Finding a character in every character string by elimination

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A few weeks ago, a coworker had a scenario where he was trying to import a large amount of data into some format (I think it was JSON, but I think it was a special limitation… that isn’t really important to the solution), and it didn’t allow certain characters. Narrowing down what the bad character was, was proving to be a hassle.

This reminded me of a solution that I had used back when I first had gotten into the whole numbers table thing. Using a number’s table, you can break down every value in a column into one character per row, and then do some analysis. In our case, I want to find a bad character, by eliminating known acceptable characters.

For an example, I am going to take a fresh version of the WideWorldImporters database, and look at their Application.People table. The Fullname column contains characters that are not in the US centric characters, and can cause some, poorly written, pieces of software to fail.

To start with, we will create a number table, with basically contains 1 row for every number from 0 up. We will load it up to 999999, not that our strings will be that long, but this is a typical good size for most uses of a number table, and you can increase that pretty simply by adjusting the query.

Check out the data exists:

If the output isn’t 1000000 rows, starting at 0 and ending at 999999, then something is incorrect in your configuration. Otherwise, let’s move on to the using this data.

Now, the idea is that we will join the Application.People table to the Numbers table for a number of rows. We will do this for all of the numbers that are from 1 to the length of the name. Then use that value to get the substring of the value for that 1 character. I also include the Unicode value in the output to allow for some case sensitive operations, since UNICODE(‘a’) <> UNICODE(‘A’).

The output will have the full name repeated in the first column, then have the character position in the second, along with the character and Unicode output of the value (and an indicator if it is the last character of the string.) Now we can simply use a NOT LIKE expression against our single character, eliminating from contention the numbers (0-9) and letters (a-z), space, -, and a single quote (my database is case sensitive, adjust if you are dealing with case sensitive character sets):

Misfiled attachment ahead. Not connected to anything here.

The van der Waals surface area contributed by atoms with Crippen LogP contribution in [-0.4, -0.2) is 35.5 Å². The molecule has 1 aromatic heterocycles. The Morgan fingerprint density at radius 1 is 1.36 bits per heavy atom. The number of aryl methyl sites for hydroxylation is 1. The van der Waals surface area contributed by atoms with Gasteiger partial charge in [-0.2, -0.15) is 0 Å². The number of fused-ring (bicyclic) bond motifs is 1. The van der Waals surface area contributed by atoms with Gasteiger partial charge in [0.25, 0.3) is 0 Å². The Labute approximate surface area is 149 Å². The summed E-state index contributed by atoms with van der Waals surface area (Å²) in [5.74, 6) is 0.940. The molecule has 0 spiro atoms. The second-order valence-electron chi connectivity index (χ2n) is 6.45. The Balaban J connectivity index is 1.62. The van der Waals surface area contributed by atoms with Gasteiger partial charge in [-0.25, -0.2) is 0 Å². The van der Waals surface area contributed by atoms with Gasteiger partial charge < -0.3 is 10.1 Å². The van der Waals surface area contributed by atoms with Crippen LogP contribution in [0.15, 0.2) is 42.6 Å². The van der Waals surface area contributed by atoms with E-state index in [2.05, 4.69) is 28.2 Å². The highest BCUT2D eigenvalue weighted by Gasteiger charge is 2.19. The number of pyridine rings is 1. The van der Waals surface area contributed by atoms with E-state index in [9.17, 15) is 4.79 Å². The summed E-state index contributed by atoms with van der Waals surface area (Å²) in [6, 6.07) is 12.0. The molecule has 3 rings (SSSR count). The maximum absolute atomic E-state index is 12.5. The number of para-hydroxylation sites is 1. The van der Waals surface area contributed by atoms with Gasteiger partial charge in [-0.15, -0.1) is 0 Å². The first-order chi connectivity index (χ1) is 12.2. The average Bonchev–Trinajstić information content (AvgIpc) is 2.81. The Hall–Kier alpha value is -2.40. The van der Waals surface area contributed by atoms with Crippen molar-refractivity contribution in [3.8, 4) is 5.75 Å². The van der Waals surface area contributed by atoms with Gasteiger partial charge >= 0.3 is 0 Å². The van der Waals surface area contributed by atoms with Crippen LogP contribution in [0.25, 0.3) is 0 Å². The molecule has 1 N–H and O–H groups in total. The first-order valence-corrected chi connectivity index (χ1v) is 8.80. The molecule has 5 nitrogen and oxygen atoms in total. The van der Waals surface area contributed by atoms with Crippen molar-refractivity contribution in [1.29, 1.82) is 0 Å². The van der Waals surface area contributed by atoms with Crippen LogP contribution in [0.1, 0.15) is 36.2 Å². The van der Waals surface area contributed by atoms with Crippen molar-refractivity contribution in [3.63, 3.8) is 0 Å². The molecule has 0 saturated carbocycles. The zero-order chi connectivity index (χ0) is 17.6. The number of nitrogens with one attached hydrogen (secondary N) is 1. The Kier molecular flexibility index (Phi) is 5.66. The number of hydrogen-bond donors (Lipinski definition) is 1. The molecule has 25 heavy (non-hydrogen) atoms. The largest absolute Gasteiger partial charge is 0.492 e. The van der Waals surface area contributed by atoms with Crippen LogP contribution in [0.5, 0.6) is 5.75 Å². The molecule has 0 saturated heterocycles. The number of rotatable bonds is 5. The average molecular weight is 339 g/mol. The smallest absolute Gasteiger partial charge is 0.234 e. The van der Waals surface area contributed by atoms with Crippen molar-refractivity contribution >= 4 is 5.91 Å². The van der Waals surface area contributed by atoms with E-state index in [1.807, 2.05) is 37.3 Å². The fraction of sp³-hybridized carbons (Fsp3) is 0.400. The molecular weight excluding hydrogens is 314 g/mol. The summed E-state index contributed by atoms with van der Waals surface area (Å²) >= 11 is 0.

What you will see is a set of data that has the characters that are not our like (which may actully mean the fullname value is duplicated) This may look like the following (This being output from Azure Data Studio), depending of course on your client, and if this looks ok in your regional dialect, but unicode 129 appears to be a control character:

I believe these characters are there just to make it fun to use the WideWorldImporters database, but of course, this is a good thing when you are testing/demonstrating software.

Now, once you have this base set of data, with the characters now each on their own row to work with, you can use this query in a CTE and look at some “interesting” details about the characters in a set.

For example, if you want to know which characters (ignoring case, in a case sensitive db) are used the most (and least) in a column (for some reason):

Or, if you want to see it case sensitive, you can use the Unicode value of the character:

What is the most used character in the English language? The Internet tells me that it is e, but in the People.FullName column, it is the lowercase letter a, by a large margin.

As for performance, I have use the version of this query to search through rows with millions of rows, with an average of 20 or so characters per value with very good performance. Aggregating the number of characters that were used in the strings was, on my Surface 4 laptop, notably laggy, taking around 10 seconds as opposed to sub second response to return the 13 rows using the characters that were not in the typical set of 26 letters, 10 numbers, – and space. Your mileage certainly may vary, so test, test, test.

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Louis Davidson

Simple Talk Editor

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Louis is the editor of this Simple-Talk website. Prior to that, has was a corporate database developer and data architect for a non-profit organization for 25 years! Louis has been a Microsoft MVP since 2004, and is the author of a series of SQL Server Database Design books, most recently Pro SQL Server Relational Database Design and Implementation.